Aside from a few examples, Black girlhood has all been but ignored in the cinema landscape. There are a few outliers; CrooklynAlma’s Rainbow, PariahSelah, and the Spades, and Eve’s Bayou come to mind. However, if you consider Hollywood overall, Black teen girls don’t exist in their own stories. Sanaa Lathan’s directorial debut, On the Come Up, adds a much-needed tale to a very sparse catalog. Adapted from the critically acclaimed novel by Angie Thomas, On the Come Up follows 16-year-old Bri (vibrant newcomer Jamila Gray). The teen is trying to find her footing in the music world by stepping out of the shadow of her late father, who was killed just as his rap career was taking off. 

Like most Black girls, Bri is no stranger to adultification.

Her mother, Jay (a hauntingly good Lathan), abandoned her and her older brother Trey (Titus Makin) in the early years of their childhoods when her heroin addiction became too intoxicating for her to focus on other things. Jay has been clean for several years when On the Come Up opens. However, she, Bri, and Trey live in a cramped and crumbling apartment in their Garden Heights neighborhood, struggling to make ends meets.

Though she's determined to look ahead toward her future as a rapper, Bri has not forgotten the pain of her past.

Her mother’s history is still a wound. As a result, she leans on her Aunt Pooh (a magnificently good Da’Vine Joy Randolph) as a mother figure and her manager. However, when Pooh’s personal drama begins to interfere with Bri’s desire for success, the teen leans on her father’s old friend, famed manager Supreme (a charismatic Clifford “Method Man” Smith), whose plans for Brie don’t quite fit into the dream that she saw for herself.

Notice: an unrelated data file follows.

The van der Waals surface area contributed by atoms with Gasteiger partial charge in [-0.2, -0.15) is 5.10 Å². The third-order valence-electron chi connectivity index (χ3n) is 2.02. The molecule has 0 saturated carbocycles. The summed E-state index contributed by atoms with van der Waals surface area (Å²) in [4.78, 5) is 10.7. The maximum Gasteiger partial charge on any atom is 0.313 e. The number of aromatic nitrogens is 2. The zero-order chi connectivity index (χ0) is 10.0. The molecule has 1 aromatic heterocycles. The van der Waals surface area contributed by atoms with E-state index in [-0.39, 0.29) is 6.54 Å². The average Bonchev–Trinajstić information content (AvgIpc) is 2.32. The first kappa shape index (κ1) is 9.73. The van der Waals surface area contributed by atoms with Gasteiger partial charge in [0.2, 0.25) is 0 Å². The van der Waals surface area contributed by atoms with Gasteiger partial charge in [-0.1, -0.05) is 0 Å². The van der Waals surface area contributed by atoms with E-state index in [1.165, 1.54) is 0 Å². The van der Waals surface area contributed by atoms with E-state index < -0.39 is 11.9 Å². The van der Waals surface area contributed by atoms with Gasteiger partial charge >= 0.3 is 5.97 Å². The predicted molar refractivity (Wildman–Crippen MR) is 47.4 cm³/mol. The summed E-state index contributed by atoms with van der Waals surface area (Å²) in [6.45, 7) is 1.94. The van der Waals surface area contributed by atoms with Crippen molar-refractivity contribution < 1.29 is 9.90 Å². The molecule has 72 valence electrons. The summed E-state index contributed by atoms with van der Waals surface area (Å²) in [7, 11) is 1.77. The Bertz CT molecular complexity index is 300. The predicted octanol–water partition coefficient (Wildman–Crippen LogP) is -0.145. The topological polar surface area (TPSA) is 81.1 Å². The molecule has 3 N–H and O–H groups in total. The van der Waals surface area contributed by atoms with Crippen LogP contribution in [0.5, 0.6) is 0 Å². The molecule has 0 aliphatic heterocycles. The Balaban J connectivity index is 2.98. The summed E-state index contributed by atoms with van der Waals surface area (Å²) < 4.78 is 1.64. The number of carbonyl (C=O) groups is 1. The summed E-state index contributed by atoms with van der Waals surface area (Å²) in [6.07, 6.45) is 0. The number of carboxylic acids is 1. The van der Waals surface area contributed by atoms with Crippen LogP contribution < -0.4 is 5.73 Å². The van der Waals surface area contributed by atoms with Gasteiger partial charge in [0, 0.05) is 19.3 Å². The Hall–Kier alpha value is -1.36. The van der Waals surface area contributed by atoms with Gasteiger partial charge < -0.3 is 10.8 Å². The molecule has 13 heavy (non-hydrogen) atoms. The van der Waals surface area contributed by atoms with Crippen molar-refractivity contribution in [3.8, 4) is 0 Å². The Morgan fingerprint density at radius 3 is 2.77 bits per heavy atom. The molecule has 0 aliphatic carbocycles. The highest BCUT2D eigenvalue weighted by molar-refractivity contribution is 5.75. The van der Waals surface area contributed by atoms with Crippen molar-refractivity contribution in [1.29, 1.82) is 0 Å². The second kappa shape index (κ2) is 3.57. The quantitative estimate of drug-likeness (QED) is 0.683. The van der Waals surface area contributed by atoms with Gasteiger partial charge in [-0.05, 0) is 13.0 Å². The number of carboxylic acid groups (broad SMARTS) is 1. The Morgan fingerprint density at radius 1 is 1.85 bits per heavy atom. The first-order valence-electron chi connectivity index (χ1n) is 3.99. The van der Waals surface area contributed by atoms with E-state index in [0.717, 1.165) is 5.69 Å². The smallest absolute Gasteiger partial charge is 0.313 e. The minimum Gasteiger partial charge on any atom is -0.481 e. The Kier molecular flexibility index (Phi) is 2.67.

Thomas’ nearly 500-page novel has much to draw from, but that’s the issue. The result is a film that is overly long oft cliche at times. Despite a good grasp of classic film direction, Lathan could not confront some of the issues. In addition to its overly long run time, good chunks of the dialogue felt entirely too on the nose. However, the trifecta of Lathan, Gray, and Randolph, along with poems and rhymes by rapper Rapsody, keeps the film elevated.

There is a lot of good in ‘On the Come Up,’ and Lathan works hard to keep the film together. Bri’s burgeoning romance with her best friend Malik (Michael Cooper Jr.) is a warm and fuzzy romance that Black girls don’t often get. However, addressing so many themes, from misogynoir, financial insecurity, addiction, gang culture, and the predatory music industry, all in one film would be a lot for anyone to handle. Also, underdeveloped storylines like a side romance involving Bri’s other bestie Sonny (Miles Gutierrez-Riley), add length but not substance to the film.

Still, the tenderness between the women in the film, the strength of Randolph and Lathan’s acting, and the Love & Basketball star’s ability to truly focus on Bri in the fullness of her humanity and experiences give On the Come Up a rock-solid foundation.

On The Come Up premiered Sept. 8, 2022 at the Toronto International Film Festival. The film will debut Sept. 23 on Paramount+